Diagnosis of zygomycosis remains difficult. There are no specific clinical or radiological signs for zygomycosis and the relative low frequency of the disease explain why the diagnosis is not always suspected. A definite diagnosis could be done by histopathology or direct examination of infected tissues, by demonstration of hyphae characteristic of a zygomycete (Figure 7.2). In tissue sections, hyphae are broad, ribbon-like with irregular diameter, non- or rarely septated, and branched at right angles (Ribes et al., 2000). These morphological characteristics are different from those of hyphomycetes (e.g. Aspergillus spp.). Demonstration of fungal elements could be done after routine histopathological staining but are better visualized with fungal-specific staining such as Gomori methenamine-silver (GMS) or periodic acid-Schiff. Direct examination of tissue or other samples such as
bronchoalveolar lavage, preferably after specific fungal stain (e.g. GMS, Calcofluor white), should also be performed in the microbiology laboratory before culture. Demonstration of typical hyphae is of prime importance for at least two reasons. First, because mucorales are common laboratory contaminants and the signification of a positive culture from a non-sterile site is difficult to interpret when histology or direct examination is negative or has not been performed. Second, culture of infected samples is often negative. Probably due to their coenocytic nature, the hyphae seem to lose viability very easily. In this respect, it is not recommended to grind tissues before culture (Dromer & McGinnis, 2002), but alternatively to place small pieces of intact tissues directly on the culture medium. As zygomycetes are sensitive to cycloheximide, the culture medium should not contain this antimicrobial agent. Although, zygomycetes have the capability to invade vessels and to disseminate, blood cultures are usually negative, even in case of disseminated disease. There are no serological methods or antigen detection tests currently available. PCR and other molecular-based diagnostic methods have been recently evaluated but are not yet standardized and are not commercially available.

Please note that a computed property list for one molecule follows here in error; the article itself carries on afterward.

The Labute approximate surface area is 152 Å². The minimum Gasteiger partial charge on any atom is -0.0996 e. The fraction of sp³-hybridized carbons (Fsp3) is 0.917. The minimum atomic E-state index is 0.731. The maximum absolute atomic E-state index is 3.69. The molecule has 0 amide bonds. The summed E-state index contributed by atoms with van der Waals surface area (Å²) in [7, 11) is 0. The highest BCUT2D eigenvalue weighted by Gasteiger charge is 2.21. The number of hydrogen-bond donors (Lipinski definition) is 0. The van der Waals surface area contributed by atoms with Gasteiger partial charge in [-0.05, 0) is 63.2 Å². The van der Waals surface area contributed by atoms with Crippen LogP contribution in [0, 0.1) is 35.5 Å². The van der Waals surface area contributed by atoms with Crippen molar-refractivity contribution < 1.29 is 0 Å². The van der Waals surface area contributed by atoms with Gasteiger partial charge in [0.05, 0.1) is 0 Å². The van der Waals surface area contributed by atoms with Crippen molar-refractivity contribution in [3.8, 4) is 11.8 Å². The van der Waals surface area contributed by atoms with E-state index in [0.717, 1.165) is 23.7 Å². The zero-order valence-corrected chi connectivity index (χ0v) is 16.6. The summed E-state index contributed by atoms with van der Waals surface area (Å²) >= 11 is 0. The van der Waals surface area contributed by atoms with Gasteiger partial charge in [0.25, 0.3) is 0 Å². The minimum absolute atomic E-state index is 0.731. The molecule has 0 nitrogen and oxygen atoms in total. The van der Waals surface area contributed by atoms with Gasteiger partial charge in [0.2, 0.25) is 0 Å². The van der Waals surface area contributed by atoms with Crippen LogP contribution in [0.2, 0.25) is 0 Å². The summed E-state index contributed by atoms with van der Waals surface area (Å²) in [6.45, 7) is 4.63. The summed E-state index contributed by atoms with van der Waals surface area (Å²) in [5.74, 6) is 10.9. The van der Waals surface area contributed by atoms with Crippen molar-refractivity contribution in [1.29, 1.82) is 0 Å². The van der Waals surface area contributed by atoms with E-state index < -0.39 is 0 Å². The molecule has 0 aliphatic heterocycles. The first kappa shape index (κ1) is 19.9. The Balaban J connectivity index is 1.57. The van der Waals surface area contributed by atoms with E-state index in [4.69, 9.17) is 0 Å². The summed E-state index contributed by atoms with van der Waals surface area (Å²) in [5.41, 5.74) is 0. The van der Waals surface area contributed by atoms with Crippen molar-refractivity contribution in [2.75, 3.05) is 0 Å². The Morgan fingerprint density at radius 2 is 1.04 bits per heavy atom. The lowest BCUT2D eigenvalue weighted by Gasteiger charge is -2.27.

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The term vaginitis is one that is applied to any inflammation or infection of the vagina, and there are many different conditions that are categorized together under this ‘broad’ heading, including bacterial vaginosis, trichomoniasis and non-infectious vaginitis.